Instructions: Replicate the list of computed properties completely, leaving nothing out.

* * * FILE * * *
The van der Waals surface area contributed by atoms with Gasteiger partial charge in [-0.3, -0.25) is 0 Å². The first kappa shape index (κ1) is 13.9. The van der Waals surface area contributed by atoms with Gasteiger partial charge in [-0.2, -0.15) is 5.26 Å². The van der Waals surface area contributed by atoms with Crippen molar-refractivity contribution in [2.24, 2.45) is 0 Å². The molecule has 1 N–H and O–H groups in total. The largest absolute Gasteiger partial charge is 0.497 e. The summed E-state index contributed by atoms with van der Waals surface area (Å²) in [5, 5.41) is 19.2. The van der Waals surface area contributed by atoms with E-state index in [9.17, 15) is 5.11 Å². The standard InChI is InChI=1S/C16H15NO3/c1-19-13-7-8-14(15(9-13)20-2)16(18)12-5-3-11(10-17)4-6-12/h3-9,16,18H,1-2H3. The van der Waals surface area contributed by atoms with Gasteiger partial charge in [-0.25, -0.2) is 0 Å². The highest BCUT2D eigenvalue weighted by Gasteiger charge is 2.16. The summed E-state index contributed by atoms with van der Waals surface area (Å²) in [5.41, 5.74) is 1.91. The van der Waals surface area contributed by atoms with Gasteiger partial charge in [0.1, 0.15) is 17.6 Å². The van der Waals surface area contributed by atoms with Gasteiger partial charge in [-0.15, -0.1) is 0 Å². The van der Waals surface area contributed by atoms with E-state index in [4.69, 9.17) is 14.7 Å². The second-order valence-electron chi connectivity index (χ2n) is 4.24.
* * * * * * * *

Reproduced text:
The van der Waals surface area contributed by atoms with Gasteiger partial charge in [-0.3, -0.25) is 0 Å². The first kappa shape index (κ1) is 13.9. The van der Waals surface area contributed by atoms with Gasteiger partial charge in [-0.2, -0.15) is 5.26 Å². The van der Waals surface area contributed by atoms with Crippen molar-refractivity contribution in [2.24, 2.45) is 0 Å². The molecule has 1 N–H and O–H groups in total. The largest absolute Gasteiger partial charge is 0.497 e. The summed E-state index contributed by atoms with van der Waals surface area (Å²) in [5, 5.41) is 19.2. The van der Waals surface area contributed by atoms with E-state index in [9.17, 15) is 5.11 Å². The standard InChI is InChI=1S/C16H15NO3/c1-19-13-7-8-14(15(9-13)20-2)16(18)12-5-3-11(10-17)4-6-12/h3-9,16,18H,1-2H3. The van der Waals surface area contributed by atoms with Gasteiger partial charge in [-0.25, -0.2) is 0 Å². The highest BCUT2D eigenvalue weighted by Gasteiger charge is 2.16. The summed E-state index contributed by atoms with van der Waals surface area (Å²) in [5.41, 5.74) is 1.91. The van der Waals surface area contributed by atoms with Gasteiger partial charge in [0.1, 0.15) is 17.6 Å². The van der Waals surface area contributed by atoms with Gasteiger partial charge in [-0.15, -0.1) is 0 Å². The van der Waals surface area contributed by atoms with E-state index in [4.69, 9.17) is 14.7 Å². The second-order valence-electron chi connectivity index (χ2n) is 4.24.